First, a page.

Cooking with Esther

January 10, 2017

I suppose all of us who have taken up the exploration of food, regional cooking, and culinary history can point to individuals in their lives who helped us achieve our epiphany. In my case it was a relative I never met, but whom I got know vicariously through my grandmother. I am speaking here of her mother, my great-grandmother Esther Hannum Hickman, who during her lifetime was generally known as the pickle queen of Chester County. A demure and reticent Quaker, Esther never enjoyed the limelight, yet her sharp intellect and perfectionist approach to cookery won her many accolades – not to mention a steady income from the pickles she sold through her husband’s pork business William E. Hickman and Son. She called it “pin money” but the cash gave her a front seat at Freeman’s Auction House in Philadelphia where she acquired many beautiful antiques.

I always wondered how she managed this, having grown up on a Chester County farm which is now the Galer Estate Vineyard and Winery on Folly Hill Road near Longwood Gardens at Kennett Square. It all fell into place when a cousin on the Hickman side brought a photograph to the house and asked to have it identified. Well there she is: Esther Hannum (not yet married), third from the left in the back row pictured in a tent with her 1884-1885 class in Mrs. Rorer’s Philadelphia Cooking School — Mrs. Rorer is the woman in the middle with the gold chain (Refer to Figure 1). The class was attending the State Fair in Fairmount Park (West) where Mrs. Rorer did some public cooking demonstrations. So it was Esther’s meticulous training for a year with Mrs. Rorer that honed her legendary skills in cookery. This would also explain her penchant for béchamel and home-made mayonnaise.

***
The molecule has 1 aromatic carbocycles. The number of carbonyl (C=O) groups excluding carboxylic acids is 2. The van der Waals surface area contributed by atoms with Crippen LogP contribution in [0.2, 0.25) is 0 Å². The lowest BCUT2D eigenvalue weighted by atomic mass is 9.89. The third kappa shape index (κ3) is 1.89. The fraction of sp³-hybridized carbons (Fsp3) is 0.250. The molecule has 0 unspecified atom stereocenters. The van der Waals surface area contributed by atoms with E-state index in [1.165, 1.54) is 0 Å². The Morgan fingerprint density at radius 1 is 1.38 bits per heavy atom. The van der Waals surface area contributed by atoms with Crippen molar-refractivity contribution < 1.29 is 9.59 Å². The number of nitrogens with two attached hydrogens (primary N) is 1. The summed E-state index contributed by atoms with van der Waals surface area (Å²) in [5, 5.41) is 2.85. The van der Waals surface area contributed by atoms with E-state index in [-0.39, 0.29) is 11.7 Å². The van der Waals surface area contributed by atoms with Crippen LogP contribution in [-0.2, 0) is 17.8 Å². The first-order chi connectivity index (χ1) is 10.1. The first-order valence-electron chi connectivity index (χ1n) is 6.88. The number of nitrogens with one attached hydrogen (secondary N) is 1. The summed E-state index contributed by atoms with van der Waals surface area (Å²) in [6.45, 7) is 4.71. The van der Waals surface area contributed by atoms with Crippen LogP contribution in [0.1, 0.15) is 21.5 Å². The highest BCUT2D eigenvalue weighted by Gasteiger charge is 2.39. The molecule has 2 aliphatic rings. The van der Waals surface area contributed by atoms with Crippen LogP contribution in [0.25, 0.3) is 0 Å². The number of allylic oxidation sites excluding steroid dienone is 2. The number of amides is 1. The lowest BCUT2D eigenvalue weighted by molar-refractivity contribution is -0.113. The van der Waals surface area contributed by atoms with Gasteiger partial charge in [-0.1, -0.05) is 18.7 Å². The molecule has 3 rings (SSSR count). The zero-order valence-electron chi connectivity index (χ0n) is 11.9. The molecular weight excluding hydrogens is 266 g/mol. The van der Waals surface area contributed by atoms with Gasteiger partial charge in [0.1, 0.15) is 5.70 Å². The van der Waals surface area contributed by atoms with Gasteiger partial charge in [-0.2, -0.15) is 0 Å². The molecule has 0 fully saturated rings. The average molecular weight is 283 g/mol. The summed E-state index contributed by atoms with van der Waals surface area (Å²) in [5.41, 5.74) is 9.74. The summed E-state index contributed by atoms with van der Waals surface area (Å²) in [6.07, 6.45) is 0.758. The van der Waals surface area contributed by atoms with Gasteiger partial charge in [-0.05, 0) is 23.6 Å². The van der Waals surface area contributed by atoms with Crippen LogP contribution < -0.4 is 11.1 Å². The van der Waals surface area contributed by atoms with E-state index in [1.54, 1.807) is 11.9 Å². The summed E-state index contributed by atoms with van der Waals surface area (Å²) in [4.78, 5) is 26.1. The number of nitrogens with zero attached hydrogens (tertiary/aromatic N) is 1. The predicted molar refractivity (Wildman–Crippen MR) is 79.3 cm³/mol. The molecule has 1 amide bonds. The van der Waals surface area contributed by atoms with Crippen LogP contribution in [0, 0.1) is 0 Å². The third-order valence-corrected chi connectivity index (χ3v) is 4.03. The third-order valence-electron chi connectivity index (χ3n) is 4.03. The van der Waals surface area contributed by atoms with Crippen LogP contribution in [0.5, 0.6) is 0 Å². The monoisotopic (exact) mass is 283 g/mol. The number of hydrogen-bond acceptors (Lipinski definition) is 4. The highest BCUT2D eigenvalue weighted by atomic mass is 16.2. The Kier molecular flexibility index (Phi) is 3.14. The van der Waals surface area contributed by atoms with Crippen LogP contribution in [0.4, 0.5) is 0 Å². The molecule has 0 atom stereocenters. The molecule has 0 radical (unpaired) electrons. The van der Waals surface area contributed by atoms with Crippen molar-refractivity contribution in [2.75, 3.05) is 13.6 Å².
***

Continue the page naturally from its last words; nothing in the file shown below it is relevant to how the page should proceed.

Esther left many manuscript cookbooks including one devoted entirely to her pickling recipes. Since my grandmother grew up as a kitchen trainee in Esther’s world of pickles, my link to this family tradition came full circle when my grandmother began to teach me the secrets of Esther’s “touch.” The spark was lit and with my grandfather’s seed collection supplying an amazing array of heirloom vegetables with which to test out Esther’s recipes, my life gradually moved from architecture (my university training) to food.

Finally, another revelation came to light which reveals a great deal about Esther and her classic sense of “finishing touch.” My Hickman cousins related that when their father (Esther’s son) moved from the farm, they took with them the old cook stove that had been the center of Esther’s world. Cast in Reading, Pennsylvania at the Mt. Penn Stove Works, it was none other than a “Penn Esther,” one of the best of the old iron cook stoves made in our region. Figure 2 is a picture of the stove taken from the handbook that came with it when Esther’s husband bought it. I cannot imagine that it was easy to cook on that old monster: no thermometer, no timers, no heat control except the amount of coal that was fed into it. Those technical challenges should remind us that traditional training like Esther’s also required an athletic amount of energy to turn out food worthy of memory.

 

If you have enjoyed this blog about an important food memory, perhaps in your own life you have experienced similar thoughts about the Pennsylvania food culture in which you grew up.  We invite our readers all across the state to submit their food memories.  We will edit the best and publish them online. All food memories will be archived at Kutztown University for future generations to read and understand, so make your food memories as detailed as possible: this is living history at its best.  Refer to our folk cultural questionnaire on this website, located on the Food Survey page

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